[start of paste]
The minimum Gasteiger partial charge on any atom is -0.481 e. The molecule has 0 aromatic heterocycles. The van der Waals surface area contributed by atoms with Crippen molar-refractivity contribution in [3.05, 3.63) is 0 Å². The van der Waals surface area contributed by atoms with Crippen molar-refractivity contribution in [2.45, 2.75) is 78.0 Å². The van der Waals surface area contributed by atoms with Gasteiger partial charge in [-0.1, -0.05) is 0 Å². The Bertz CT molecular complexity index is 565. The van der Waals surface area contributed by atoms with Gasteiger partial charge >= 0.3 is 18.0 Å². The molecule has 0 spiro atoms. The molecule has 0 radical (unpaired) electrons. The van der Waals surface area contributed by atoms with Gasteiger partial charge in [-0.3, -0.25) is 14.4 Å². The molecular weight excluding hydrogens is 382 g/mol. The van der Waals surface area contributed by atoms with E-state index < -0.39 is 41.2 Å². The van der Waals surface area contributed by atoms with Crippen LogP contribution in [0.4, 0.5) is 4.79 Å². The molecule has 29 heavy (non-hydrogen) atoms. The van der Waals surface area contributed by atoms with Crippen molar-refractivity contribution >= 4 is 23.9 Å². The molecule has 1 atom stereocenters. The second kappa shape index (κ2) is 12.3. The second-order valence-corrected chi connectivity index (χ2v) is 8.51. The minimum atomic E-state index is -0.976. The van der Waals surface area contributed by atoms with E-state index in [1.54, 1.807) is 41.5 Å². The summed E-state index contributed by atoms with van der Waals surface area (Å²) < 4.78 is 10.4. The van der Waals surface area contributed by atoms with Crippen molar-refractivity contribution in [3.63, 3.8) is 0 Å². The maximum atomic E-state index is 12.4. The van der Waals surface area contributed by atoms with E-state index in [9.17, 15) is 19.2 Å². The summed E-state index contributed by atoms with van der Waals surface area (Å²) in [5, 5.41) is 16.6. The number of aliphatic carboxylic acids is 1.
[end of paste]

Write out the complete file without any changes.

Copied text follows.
The minimum Gasteiger partial charge on any atom is -0.481 e. The molecule has 0 aromatic heterocycles. The van der Waals surface area contributed by atoms with Crippen molar-refractivity contribution in [3.05, 3.63) is 0 Å². The van der Waals surface area contributed by atoms with Crippen molar-refractivity contribution in [2.45, 2.75) is 78.0 Å². The van der Waals surface area contributed by atoms with Gasteiger partial charge in [-0.1, -0.05) is 0 Å². The Bertz CT molecular complexity index is 565. The van der Waals surface area contributed by atoms with Gasteiger partial charge >= 0.3 is 18.0 Å². The molecule has 0 spiro atoms. The molecule has 0 radical (unpaired) electrons. The van der Waals surface area contributed by atoms with Gasteiger partial charge in [-0.3, -0.25) is 14.4 Å². The molecular weight excluding hydrogens is 382 g/mol. The van der Waals surface area contributed by atoms with E-state index < -0.39 is 41.2 Å². The van der Waals surface area contributed by atoms with Crippen LogP contribution in [0.4, 0.5) is 4.79 Å². The molecule has 29 heavy (non-hydrogen) atoms. The van der Waals surface area contributed by atoms with Crippen molar-refractivity contribution >= 4 is 23.9 Å². The molecule has 1 atom stereocenters. The second kappa shape index (κ2) is 12.3. The second-order valence-corrected chi connectivity index (χ2v) is 8.51. The minimum atomic E-state index is -0.976. The van der Waals surface area contributed by atoms with E-state index in [1.54, 1.807) is 41.5 Å². The summed E-state index contributed by atoms with van der Waals surface area (Å²) < 4.78 is 10.4. The van der Waals surface area contributed by atoms with Crippen molar-refractivity contribution in [3.63, 3.8) is 0 Å². The maximum atomic E-state index is 12.4. The van der Waals surface area contributed by atoms with E-state index in [9.17, 15) is 19.2 Å². The summed E-state index contributed by atoms with van der Waals surface area (Å²) in [5, 5.41) is 16.6. The number of aliphatic carboxylic acids is 1.